Home Latest News Pakistan Opposes Progress in India-U.S. Nuclear Deal

Pakistan Opposes Progress in India-U.S. Nuclear Deal

by AFP
Nicholas Kamm—AFP

Nicholas Kamm—AFP

In a statement, foreign affairs adviser also says India should not be granted special status in U.N. Security Council.

Pakistan on Tuesday said it opposed a new nuclear deal signed between the U.S. and India during a recent trip to New Delhi by President Barack Obama, saying it was detrimental to stability in South Asia.

The U.S. and India reached an agreement on Sunday during Obama’s visit to New Delhi, breaking the deadlock that has stalled a civilian nuclear power agreement for years. The U.S. and India in 2008 signed the landmark deal giving India access to civilian nuclear technology, but it has been held up since by U.S. concerns over India’s strict laws on liability in the event of a nuclear accident.

“The operationalization of Indo-U.S. nuclear deal for political and economic expediencies would have a detrimental impact on deterrence stability in South Asia,” Adviser to Prime Minister on Foreign Affairs Sartaj Aziz said in a statement Tuesday. Aziz described the new deal with India as “another country-specific exemption from Nuclear Suppliers’ Group (NSG) rules” that would undermine the credibility of the watchdog, weaken the non-proliferation regime and “further compound the already fragile strategic stability environment in South Asia.”

“Pakistan remains opposed to policies of selectivity and discrimination,” he added. He said Pakistan would continue to maintain its constructive engagement with NSG and other export control regimes to build its case for membership.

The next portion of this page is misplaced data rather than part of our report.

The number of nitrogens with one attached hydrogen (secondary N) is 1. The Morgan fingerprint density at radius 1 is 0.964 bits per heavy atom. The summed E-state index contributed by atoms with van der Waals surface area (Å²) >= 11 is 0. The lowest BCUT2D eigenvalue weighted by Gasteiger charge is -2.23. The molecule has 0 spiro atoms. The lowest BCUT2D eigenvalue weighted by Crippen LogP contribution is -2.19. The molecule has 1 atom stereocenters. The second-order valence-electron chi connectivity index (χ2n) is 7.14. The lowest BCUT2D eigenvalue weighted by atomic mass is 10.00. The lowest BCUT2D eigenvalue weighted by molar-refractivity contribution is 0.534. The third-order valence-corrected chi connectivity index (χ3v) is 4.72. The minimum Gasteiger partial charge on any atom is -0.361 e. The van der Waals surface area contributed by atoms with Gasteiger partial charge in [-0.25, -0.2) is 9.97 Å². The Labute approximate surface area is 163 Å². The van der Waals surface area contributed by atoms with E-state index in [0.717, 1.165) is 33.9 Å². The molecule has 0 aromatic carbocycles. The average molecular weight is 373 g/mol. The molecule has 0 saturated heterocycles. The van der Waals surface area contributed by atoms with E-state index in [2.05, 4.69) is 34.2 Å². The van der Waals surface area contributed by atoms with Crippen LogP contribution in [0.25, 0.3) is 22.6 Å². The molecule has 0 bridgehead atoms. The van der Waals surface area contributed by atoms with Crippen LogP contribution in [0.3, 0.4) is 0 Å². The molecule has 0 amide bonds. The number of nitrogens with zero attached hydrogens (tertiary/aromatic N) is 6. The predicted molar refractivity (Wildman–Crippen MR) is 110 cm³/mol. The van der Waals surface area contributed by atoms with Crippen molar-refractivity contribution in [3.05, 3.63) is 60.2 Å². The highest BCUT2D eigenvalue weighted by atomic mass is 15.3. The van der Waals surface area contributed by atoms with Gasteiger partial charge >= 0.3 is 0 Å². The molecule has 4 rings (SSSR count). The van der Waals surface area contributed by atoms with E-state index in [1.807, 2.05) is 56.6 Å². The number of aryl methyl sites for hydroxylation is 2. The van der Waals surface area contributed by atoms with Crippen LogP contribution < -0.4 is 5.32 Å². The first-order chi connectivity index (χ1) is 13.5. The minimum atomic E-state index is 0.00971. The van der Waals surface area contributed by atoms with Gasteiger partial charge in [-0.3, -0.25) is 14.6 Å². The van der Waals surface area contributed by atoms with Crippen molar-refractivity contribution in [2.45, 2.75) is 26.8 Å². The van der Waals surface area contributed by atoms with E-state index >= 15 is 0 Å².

Aziz also referred to Pakistan’s policy on reforms in the U.N. Security Council, saying: “Pakistan favors a comprehensive reform of the Security Council to make this principal organ of the U.N. more representative, democratic, effective, transparent and accountable.”

“A country, in violation of U.N. Security Council resolutions on matters of international peace and security, such as the Jammu and Kashmir dispute, by no means qualifies for a special status in the Security Council,” he added.

Pakistan and India have fought two wars over Muslim-majority Kashmir, which both countries administer in part but claim in full. Recent exchanges of fire across the de facto border, known as the Line of Control (LoC) have killed more than two-dozen civilians and forced thousands to flee their homes on both sides.

Pakistan and India traded blame for the upsurge in firing and shelling which started on Oct. 6 last year.

Related Articles


Abdul January 28, 2015 - 1:30 pm

I suppose Pakistan should be in the UNCS lol

Salma February 1, 2015 - 10:18 am

What else can Mr Sartaz do but lament that India and the US have struck a deal?And reasons he is obliged to invent. Raising the Kashmir issue and what not. The fact of the matter is that the deal is CIVILIAN. And such deals hinge on the credibility of a country vis-a-vis nuclear power. And what is the credibility here? Islamic bomb. India has an Abdul Kalam, and Paskistan has Abdul Qadeer Khan. Notice the difference?


Leave a Comment